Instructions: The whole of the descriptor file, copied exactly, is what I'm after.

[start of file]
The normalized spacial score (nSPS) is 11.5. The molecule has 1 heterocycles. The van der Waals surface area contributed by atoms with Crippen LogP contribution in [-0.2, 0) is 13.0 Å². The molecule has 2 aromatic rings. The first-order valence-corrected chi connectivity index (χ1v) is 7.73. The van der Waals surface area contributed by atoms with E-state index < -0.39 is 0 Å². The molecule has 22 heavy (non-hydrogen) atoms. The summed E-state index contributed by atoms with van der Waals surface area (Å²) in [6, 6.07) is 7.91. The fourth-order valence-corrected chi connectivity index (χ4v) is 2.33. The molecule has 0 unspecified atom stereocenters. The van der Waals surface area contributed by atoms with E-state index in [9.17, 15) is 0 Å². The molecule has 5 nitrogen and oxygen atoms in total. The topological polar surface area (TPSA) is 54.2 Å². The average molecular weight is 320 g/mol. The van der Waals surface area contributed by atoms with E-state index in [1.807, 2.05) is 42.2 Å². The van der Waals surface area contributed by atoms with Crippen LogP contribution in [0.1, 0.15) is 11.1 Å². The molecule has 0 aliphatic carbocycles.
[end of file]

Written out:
The normalized spacial score (nSPS) is 11.5. The molecule has 1 heterocycles. The van der Waals surface area contributed by atoms with Crippen LogP contribution in [-0.2, 0) is 13.0 Å². The molecule has 2 aromatic rings. The first-order valence-corrected chi connectivity index (χ1v) is 7.73. The van der Waals surface area contributed by atoms with E-state index < -0.39 is 0 Å². The molecule has 22 heavy (non-hydrogen) atoms. The summed E-state index contributed by atoms with van der Waals surface area (Å²) in [6, 6.07) is 7.91. The fourth-order valence-corrected chi connectivity index (χ4v) is 2.33. The molecule has 0 unspecified atom stereocenters. The van der Waals surface area contributed by atoms with E-state index in [9.17, 15) is 0 Å². The molecule has 5 nitrogen and oxygen atoms in total. The topological polar surface area (TPSA) is 54.2 Å². The average molecular weight is 320 g/mol. The van der Waals surface area contributed by atoms with E-state index in [1.807, 2.05) is 42.2 Å². The van der Waals surface area contributed by atoms with Crippen LogP contribution in [0.1, 0.15) is 11.1 Å². The molecule has 0 aliphatic carbocycles.